A separate incident, story, or action, introduced for the purpose of giving a greater variety to the events related; an incidental narrative, or digression, separable from the main subject, but naturally arising from it.
An air pollution incident in a given area caused by a concentration of atmospheric pollutants under meteorological conditions that may result in a significant increase in illnesses or deaths. May also describe water pollution events or hazardous material spills.
In asthma, a period of markedly worsened symptoms. This may be brought on by exposure to a known trigger or by an upper respiratory infection (a cold), or it may not have a known explanation. An episode may come on all of a sudden or may develop gradually over days. Asthma episodes, at their worst, can be life-threatening, and should always be taken seriously. See exacerbation.
A portion of a narrative within a television or radio series that relates an event or a series of connected events and forms a coherent story in itself.
An instalment in a dramatic series, or the teleplay of that instalment.
a series of two or more turns
a brief section of a literary or dramatic work that forms part of a connected series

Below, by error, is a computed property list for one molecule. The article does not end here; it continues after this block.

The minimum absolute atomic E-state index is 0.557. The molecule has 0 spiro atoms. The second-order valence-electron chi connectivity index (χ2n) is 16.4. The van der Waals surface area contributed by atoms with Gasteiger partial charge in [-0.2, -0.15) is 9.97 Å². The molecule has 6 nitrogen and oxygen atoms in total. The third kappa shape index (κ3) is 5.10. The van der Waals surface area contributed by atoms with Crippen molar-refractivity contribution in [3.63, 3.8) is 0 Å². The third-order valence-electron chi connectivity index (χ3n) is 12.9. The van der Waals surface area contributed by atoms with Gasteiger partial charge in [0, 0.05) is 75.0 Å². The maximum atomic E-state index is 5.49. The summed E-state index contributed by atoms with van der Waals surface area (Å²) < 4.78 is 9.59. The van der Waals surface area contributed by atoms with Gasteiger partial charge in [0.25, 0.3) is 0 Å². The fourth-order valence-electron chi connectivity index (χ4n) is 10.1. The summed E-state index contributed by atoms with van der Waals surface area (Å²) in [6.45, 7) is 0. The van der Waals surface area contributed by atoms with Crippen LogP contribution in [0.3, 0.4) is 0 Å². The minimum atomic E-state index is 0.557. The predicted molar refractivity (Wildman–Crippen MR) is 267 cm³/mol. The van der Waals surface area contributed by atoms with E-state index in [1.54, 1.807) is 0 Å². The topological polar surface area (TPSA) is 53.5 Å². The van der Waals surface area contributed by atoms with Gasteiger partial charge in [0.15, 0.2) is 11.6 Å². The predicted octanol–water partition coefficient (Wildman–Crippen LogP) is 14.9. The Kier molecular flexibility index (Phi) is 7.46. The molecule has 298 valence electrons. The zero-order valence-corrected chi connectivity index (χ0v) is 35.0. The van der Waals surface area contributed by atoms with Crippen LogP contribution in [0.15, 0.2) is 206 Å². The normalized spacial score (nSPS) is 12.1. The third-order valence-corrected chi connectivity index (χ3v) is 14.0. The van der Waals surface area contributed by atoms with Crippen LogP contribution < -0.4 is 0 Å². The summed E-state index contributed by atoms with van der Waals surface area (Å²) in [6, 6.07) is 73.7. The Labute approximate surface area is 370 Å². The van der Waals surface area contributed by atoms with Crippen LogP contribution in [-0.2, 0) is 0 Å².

a part of a broadcast serial
a specific period of mania or depression.
a well-defined period of a week or more
In bipolar disorder, a period of either mania or depression that may last for hours, days, weeks, or even months.
An occurrence of either mania or depression. A mood episode may last for hours, days, weeks, or even months.
A subsidiary passage other than the main thematic material. Episodes come, for example, between statements of a fugue, or between recurrences of the rondo theme in a rondo; but almost any self-contained section can be thought episodic.
(1) In a fugue, a freer passage between full statements of the subject; (2) in ritornello form, a freer concertina passage between ripieno statements of the ritornello.
a portion of the fugue where the subject does not appear as a melodic whole
Interlude or intermediate section in the Baroque fugue, which serves as an area of relaxation between statements of the subject.